Have I ever told you I’m nuts about Rhubarb? Ever since I was little – we kids used to take the old blue melamine sugar bowl (this is before we got the Corelle) and sit in the shade of our honeysuckle hedge and pull rhubarb, dip it in the sugar and take a bite. And repeat. Sweet & tart. Just like this Sour Cream Rhubarb Coffee Cake.
When an opportunity to party rolls around, I like to pull out all the stops, don’t you? I’ll be finding opportunities to make this Smoky Jalapeno Bacon Dip. It’s positively addictive, all smoky bacon flavor spiked with the hot peppers and just a touch of vinegar for a subtle tang.
This Steak Chimichanga with Green Chili Verde Sauce is one of my fave recipes and it came from leftover steak. Who has leftover steak, anyway? I don’t know about you, but certainly not at my house where steak is a bit of a rarity. At my folks? Yeah. Quite frequently. A love of beef (they live in ranching country) and smaller appetites often lead to a bit of steak that could easily languish in the fridge.
I suppose these bars should have a better name. They’re luscious, creamy and dreamy from the silky custard topping, just bursting with blueberries, all the way down to the gorgeous shortbread crust.
St. Paddy’s is just around the corner, so it’s time to think about partying just a little, isn’t it? When I was a kid, that meant anything green. Green ice-cream cones, cupcakes tinted green, and green beer.
The world of food has changed since the internet! I’m not sure if younger generations realize how prized recipes used to be and what a gift the sharing of a recipe like Sour Cream Raisin Pie was. Now, though, even obscure recipes can be found pretty easily. Sometimes, too many to sort through! 🙂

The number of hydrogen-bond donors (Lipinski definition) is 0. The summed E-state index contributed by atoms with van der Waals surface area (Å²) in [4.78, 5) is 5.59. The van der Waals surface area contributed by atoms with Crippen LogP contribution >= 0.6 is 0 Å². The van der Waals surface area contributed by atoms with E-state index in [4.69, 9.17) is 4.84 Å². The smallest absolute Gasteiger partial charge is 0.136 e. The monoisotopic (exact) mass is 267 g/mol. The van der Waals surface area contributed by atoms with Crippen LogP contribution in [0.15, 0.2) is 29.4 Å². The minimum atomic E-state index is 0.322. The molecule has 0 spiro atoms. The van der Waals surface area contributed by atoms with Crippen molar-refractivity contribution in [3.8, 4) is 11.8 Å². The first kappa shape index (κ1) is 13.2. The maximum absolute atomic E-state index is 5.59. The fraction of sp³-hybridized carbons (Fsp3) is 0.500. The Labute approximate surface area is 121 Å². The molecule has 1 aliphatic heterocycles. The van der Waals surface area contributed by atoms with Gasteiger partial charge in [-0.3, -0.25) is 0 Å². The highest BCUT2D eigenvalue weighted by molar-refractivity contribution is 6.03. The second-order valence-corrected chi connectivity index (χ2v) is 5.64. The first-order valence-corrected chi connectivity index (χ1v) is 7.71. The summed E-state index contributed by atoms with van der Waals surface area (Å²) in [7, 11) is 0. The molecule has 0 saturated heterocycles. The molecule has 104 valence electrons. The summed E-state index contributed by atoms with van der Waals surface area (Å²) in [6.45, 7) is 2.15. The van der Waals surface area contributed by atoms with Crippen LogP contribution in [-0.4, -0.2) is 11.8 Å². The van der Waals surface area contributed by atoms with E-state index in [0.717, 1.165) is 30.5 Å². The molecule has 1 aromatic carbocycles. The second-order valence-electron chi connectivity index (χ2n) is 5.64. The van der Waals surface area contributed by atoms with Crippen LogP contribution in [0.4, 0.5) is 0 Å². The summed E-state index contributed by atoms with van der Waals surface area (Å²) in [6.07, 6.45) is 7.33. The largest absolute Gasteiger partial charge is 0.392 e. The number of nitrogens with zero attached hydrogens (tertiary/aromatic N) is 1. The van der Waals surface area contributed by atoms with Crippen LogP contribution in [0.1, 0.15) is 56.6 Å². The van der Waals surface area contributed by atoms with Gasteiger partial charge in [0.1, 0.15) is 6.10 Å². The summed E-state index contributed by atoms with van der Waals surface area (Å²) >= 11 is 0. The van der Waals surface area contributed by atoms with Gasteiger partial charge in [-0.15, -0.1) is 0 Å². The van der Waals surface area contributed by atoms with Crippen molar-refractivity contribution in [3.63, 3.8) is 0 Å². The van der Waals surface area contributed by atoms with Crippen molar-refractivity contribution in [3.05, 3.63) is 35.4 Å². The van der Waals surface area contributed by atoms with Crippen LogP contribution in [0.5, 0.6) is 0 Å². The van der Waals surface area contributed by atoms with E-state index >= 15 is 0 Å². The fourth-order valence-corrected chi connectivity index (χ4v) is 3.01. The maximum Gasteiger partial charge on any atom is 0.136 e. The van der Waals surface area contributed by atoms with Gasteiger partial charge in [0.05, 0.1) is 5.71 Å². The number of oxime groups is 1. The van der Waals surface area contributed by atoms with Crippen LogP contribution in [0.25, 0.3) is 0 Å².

A little over a year ago, I was super excited to supply a Guest Post for CCU Uru of Go Bake Yourself, one of Australia’s premier bloggers. This week, when I remade this cheesecake, I updated with new photos and am reissuing this post so everyone can see it and maybe think about making it this Christmas! It is just so flippin’ good – make it, and you’re welcome!!! 🙂
For once I don’t have too much to say about a recipe – only that I became utterly enamoured with the idea of this when I was leafing through a Midwest Magazine. I was wowed! Perfect for fall, perfect for Thanksgiving and perfect for me! The recipe makes eight servings, but for these photos, I made a smaller version.
Did you know the Bundt cake pan was developed in Minnesota? It’s true. You betcha. And guess what? This Chocolate Banana Bundt Cake was, too. By moi! It has a surprise inside: a Rum spiked Cream Cheese, Chocolate Chip Tunnel. And to take it to the next level, it has two glazes, and not your ordinary plain old tired glazes. Nope, nope, nope! This one has a Chocolate Ganache Glaze topped off by Rum Vanilla Glaze. Uff-dah!
So a friend of mine called yesterday and asked about Broccoli Salad. Yep. Broccoli Salad. You know it, that “Crazy” salad that’s rather ubiquitous and has been around forever! I first had it in the late 70’s…Fresh broccoli in a sweet tart dressing punctuated by crunchy cashews, chewy raisins and a bit of bacon.
If there ever has been a “workhorse” dessert recipe at m house, it has to be this Old Fashioned Texas Sheet Cake. What can I say? Texas Sheetcake just has everything going for it.
A friend and neighbor told me about this very special dish – her favorite at a Mexican restaurant. I knew I could do better. I have a recipe for my fave Chicken Enchilada with Ranchero Sauce, but this Enchilada dish is different. A fresh, tangy Ranchero Sauce over a Three Cheese Enchilada with Braised Pork on the side.
Being an avid reader of cooking magazines, when crème fraîche appeared on my radar, I was wild to use this “new” (to me) ingredient. Of course, it wasn’t available and it took years (decades, even) before I ever found it in a grocery store.
We don’t buy a lot of prepared potato products at our house – I like to control quality and cost; so often, the bagged variety disappoints and has additives I’m not entirely sure about.